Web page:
Philadelphus and weigela

dark irises

These irises appear nearly black in real life.

The later rhododendrons are coming into their own.

rhododendron

rhododendron

One bee was enjoying the Japanese azalea…

bee on Japanese azalea

…and another one was tucking into an Iris…

bee on iris

…showing the white tail which give the bee its name.

In spite of the good weather, the garden has not been full of bumble bees as I would have expected.  I really had to search around for these two.

.I hope that we will see more soon.

There are any amount of aquilegias to see though, which makes me very happy.

aquilegias

I am very impressed by the beneficial effect Mrs Tootlepedal’s pea fortress  has had on the peas.  If you keep the sparrows off, then you get good results.

pea fortress

Some flowers can look interesting even after the petals have fallen off….

fancy buttercup

…but most probably look better with the petals on.

fancy buttercup

Although I enjoy loud flowers, I like soft ones too.

pale pink flowers

The comfrey on the right is grown as green manure and will be cut down soon.

I was greatly perked up by a light lunch and felt a good deal more cheerful as we went to Carlisle for the final rehearsal with the Carlisle Community Choir before its end of term concert next Sunday.

As always, it was a pleasure to work hard under the eagle eye of our conductor, Andrew Nunn but there is no doubt that I will have to do a good deal of work at home over the next week to drum the songs that we have to learn by heart into my reluctant brain.

Although I may think that I have learned a song at home, when the time for actually singing with the choir comes round and I am trying to remember to shape the vowel sounds correctly,  get the volume right and relax the space inside my head to avoid any hint of tension on the voice, it is all to easy to forget what song you are singing, let alone whether this is the moment when you go up instead of down.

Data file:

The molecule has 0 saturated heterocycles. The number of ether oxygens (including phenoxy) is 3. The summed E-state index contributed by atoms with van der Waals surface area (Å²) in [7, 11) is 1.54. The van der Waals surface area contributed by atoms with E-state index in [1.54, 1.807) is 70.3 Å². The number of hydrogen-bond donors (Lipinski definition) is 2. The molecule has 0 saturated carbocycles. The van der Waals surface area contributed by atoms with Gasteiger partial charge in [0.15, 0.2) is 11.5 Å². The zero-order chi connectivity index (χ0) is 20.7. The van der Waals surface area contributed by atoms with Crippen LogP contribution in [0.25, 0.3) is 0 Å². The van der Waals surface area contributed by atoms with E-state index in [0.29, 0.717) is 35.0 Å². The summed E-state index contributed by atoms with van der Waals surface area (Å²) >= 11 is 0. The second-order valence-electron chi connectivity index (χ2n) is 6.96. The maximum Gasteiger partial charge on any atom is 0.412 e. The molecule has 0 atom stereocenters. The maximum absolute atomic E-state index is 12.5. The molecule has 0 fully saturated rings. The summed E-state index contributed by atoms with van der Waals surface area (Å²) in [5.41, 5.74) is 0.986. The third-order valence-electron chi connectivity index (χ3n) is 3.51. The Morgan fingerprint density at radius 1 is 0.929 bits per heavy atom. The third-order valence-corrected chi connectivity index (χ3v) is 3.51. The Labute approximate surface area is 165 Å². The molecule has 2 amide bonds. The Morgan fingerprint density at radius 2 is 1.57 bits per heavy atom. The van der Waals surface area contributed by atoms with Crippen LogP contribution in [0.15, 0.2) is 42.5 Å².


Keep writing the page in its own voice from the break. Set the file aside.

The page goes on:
I am going to be a soprano and sing the tune when I come back in my next life.

When we got home, I was happy to find that I had remembered to turn the slow cooker on and the Bulgarian style chicken went down well for our tea.  I even had enough energy to mow the middle lawn while the potatoes were cooking.  It always looks at its best on a sunny evening…

middle lawn

…but you can still see the holes that the jackdaws made in the middle of the lawn.

Since the forecast for tomorrow is for temperatures ten degrees lower than recent days (and with added rain), Mrs Tootlepedal and I thought that we should mark the end of the short good spell of weather by going for a little cycle ride after tea.  Sadly, the sun failed to live up to the moment and hid behind thin clouds just as we set out.  Still, it was warm and the wind was light so we enjoyed our 6 mile pedal.

To make up for the lack of sunshine, a heron posed for me at Pool Corner.

heron

It had very good balance to be able to stand on a sloping caul with a good flow of water going over it.

I couldn’t help noticing the hawthorns again.  The banks along the road are lined with them for much of the distance up to Wauchope School.

hawthorns

The verges were interesting too.  We saw Helvetian bugle (ajuga)….

bugle

…and lesser yellow rattle…

rattle

…among the crosswort, silverleaf, trefoil, campion and clover which have appeared in recent posts.

We also saw dippers on the river and hares in a field but the fading light combined with the speed of the creatures meant that they went unrecorded.

As the leaves grow on the trees, getting good shots of rivers and bridges becomes harder.

Wauchope

The Wauchope Water seen from the School bridge

A good sing, a nourishing meal and the sight of some new wild flowers left me feeling a great deal better at the end of the day than I was feeling at the beginning and I look forward to next week, even though it has two choir concerts in it, with renewed vigour.